ISSN 1311-9109 Journal Content

International Symposium
on Production and Establishment of Micropropagated Plants
April 19-24, 2015,
Sanremo, Italy

Propagation of Ornamental Plants
10(4): 220-226, 2010


Scott Merkle*, Paul Montello, Taryn Kormanik, and Huong Le

Warnell School of Forestry and Natural Resources, University of Georgia, Athens, GA 30602, USA, *Fax: + 1 706-542-8356, *E-mail:

Somatic embryogenesis may have greater potential for propagation of forest trees for ornamental purposes than for production forestry. Somatic embryogenesis-derived hybrid sweetgum (Liquidambar styraciflua × Liquidambar formosana ) clones, originally developed for pulp and paper and biomass energy, have displayed a range of growth rates and other phenotypic variation. While some of the fast-growing clones show promise for fiber production, others offer potential as ornamental trees. We investigated variables to try to improve somatic seedling quality of the most interesting hybrid sweetgum clones. A pre-germination cold treatment of at least eight weeks improved both germination frequency and conversion frequency of the somatic embryos to close to 100%, and produced more vigorous plantlets than embryos given a four-week cold treatment or no cold treatment. Germinating embryos vertically in test tubes rather than on plates of gelled medium helped eliminate a problem with crooked root collars in the resulting somatic seedlings, which had previously been found to lead to a higher chance of stem breakage. The potential for a group of eight-year-old hybrid clones that had displayed outstanding growth rates in a test planting to be propagated via somatic embryogenesis using mature tree tissues was studied using staminate inflorescence explants collected from dormant buds. Embryogenesis induction for the three clones ranged in the study from 1.6% to 12.8%, depending on clone and plant growth regulator treatment, with NAA providing a higher induction frequency than TDZ. A demonstration planting of somatic seedlings representing seven hybrid sweetgum clones revealed a number of potentially useful ornamental phenotypes after one season of growth, with some clones growing over 1.1 m in 4 months and others with dwarf or shrub phenotypes. Some clones also displayed striking fall leaf color. The manipulation of embryogenic suspension cultures of the hybrid clones will enable the synchronous production of thousands of propagules of the most desirable clones for horticultural and other applications.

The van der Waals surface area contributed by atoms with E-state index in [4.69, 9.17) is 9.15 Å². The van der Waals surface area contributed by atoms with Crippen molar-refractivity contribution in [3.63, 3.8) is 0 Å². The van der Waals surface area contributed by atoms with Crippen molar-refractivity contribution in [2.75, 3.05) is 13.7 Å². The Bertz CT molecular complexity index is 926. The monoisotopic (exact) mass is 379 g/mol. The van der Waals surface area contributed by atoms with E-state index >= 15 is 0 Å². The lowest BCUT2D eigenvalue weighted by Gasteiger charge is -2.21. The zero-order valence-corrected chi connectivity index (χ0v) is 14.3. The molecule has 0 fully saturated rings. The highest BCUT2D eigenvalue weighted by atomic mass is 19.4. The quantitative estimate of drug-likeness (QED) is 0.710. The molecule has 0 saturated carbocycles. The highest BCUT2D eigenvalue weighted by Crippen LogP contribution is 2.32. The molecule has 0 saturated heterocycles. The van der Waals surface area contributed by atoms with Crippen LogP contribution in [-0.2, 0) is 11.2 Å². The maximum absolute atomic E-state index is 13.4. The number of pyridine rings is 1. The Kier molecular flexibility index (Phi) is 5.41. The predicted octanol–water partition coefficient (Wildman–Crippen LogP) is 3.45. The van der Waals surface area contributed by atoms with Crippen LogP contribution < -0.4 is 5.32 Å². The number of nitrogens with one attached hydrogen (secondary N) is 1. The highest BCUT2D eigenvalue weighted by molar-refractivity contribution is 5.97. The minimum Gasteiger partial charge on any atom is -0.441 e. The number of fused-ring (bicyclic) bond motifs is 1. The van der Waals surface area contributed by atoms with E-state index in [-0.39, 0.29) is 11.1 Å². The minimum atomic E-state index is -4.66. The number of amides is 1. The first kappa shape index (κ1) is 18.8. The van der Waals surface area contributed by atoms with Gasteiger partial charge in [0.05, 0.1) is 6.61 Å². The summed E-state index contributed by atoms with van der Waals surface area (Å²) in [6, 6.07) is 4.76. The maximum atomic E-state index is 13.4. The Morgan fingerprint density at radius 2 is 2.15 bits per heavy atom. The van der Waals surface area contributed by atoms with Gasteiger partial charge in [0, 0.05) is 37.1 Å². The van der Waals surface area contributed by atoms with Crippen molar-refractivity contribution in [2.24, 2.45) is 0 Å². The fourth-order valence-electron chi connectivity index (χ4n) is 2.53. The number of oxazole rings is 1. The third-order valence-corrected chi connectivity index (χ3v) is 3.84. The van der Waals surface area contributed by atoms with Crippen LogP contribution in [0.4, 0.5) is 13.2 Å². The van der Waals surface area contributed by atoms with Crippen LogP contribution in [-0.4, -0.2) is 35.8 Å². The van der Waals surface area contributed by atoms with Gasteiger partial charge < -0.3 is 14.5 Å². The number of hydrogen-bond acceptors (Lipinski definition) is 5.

Key words: hybrid, Liquidambar, somatic embryogenesis, sweetgum

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